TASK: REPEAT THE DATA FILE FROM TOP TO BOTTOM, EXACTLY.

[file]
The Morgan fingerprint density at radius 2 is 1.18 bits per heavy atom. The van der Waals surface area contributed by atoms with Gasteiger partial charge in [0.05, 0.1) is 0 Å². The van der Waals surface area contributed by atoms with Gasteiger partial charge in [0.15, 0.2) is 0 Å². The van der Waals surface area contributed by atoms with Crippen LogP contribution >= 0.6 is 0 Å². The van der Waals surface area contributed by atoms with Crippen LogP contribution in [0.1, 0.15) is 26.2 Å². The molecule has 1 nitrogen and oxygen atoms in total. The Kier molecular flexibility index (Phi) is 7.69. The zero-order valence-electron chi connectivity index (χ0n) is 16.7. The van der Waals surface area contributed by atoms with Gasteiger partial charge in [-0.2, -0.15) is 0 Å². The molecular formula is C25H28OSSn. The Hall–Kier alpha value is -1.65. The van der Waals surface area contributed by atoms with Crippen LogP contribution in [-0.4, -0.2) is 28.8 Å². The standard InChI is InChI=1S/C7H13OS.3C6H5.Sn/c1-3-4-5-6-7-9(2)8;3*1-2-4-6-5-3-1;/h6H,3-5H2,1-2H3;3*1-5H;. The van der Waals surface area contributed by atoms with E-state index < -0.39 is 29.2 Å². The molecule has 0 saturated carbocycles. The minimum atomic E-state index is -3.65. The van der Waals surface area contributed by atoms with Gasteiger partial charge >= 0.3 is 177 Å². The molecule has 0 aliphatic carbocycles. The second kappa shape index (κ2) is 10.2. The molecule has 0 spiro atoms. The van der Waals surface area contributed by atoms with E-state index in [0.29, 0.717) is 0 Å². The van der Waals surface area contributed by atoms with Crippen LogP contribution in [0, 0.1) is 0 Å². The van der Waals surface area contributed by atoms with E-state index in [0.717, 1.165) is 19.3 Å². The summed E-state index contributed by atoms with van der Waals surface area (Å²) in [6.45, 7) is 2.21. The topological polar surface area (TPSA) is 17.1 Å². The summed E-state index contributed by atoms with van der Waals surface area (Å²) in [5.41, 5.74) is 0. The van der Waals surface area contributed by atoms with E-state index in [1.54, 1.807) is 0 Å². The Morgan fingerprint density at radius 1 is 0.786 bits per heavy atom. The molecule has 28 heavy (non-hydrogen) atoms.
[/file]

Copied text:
The Morgan fingerprint density at radius 2 is 1.18 bits per heavy atom. The van der Waals surface area contributed by atoms with Gasteiger partial charge in [0.05, 0.1) is 0 Å². The van der Waals surface area contributed by atoms with Gasteiger partial charge in [0.15, 0.2) is 0 Å². The van der Waals surface area contributed by atoms with Crippen LogP contribution >= 0.6 is 0 Å². The van der Waals surface area contributed by atoms with Crippen LogP contribution in [0.1, 0.15) is 26.2 Å². The molecule has 1 nitrogen and oxygen atoms in total. The Kier molecular flexibility index (Phi) is 7.69. The zero-order valence-electron chi connectivity index (χ0n) is 16.7. The van der Waals surface area contributed by atoms with Gasteiger partial charge in [-0.2, -0.15) is 0 Å². The molecular formula is C25H28OSSn. The Hall–Kier alpha value is -1.65. The van der Waals surface area contributed by atoms with Crippen LogP contribution in [-0.4, -0.2) is 28.8 Å². The standard InChI is InChI=1S/C7H13OS.3C6H5.Sn/c1-3-4-5-6-7-9(2)8;3*1-2-4-6-5-3-1;/h6H,3-5H2,1-2H3;3*1-5H;. The van der Waals surface area contributed by atoms with E-state index < -0.39 is 29.2 Å². The molecule has 0 saturated carbocycles. The minimum atomic E-state index is -3.65. The van der Waals surface area contributed by atoms with Gasteiger partial charge >= 0.3 is 177 Å². The molecule has 0 aliphatic carbocycles. The second kappa shape index (κ2) is 10.2. The molecule has 0 spiro atoms. The van der Waals surface area contributed by atoms with E-state index in [0.29, 0.717) is 0 Å². The van der Waals surface area contributed by atoms with Crippen LogP contribution in [0, 0.1) is 0 Å². The van der Waals surface area contributed by atoms with E-state index in [0.717, 1.165) is 19.3 Å². The summed E-state index contributed by atoms with van der Waals surface area (Å²) in [6.45, 7) is 2.21. The topological polar surface area (TPSA) is 17.1 Å². The summed E-state index contributed by atoms with van der Waals surface area (Å²) in [5.41, 5.74) is 0. The van der Waals surface area contributed by atoms with E-state index in [1.54, 1.807) is 0 Å². The Morgan fingerprint density at radius 1 is 0.786 bits per heavy atom. The molecule has 28 heavy (non-hydrogen) atoms.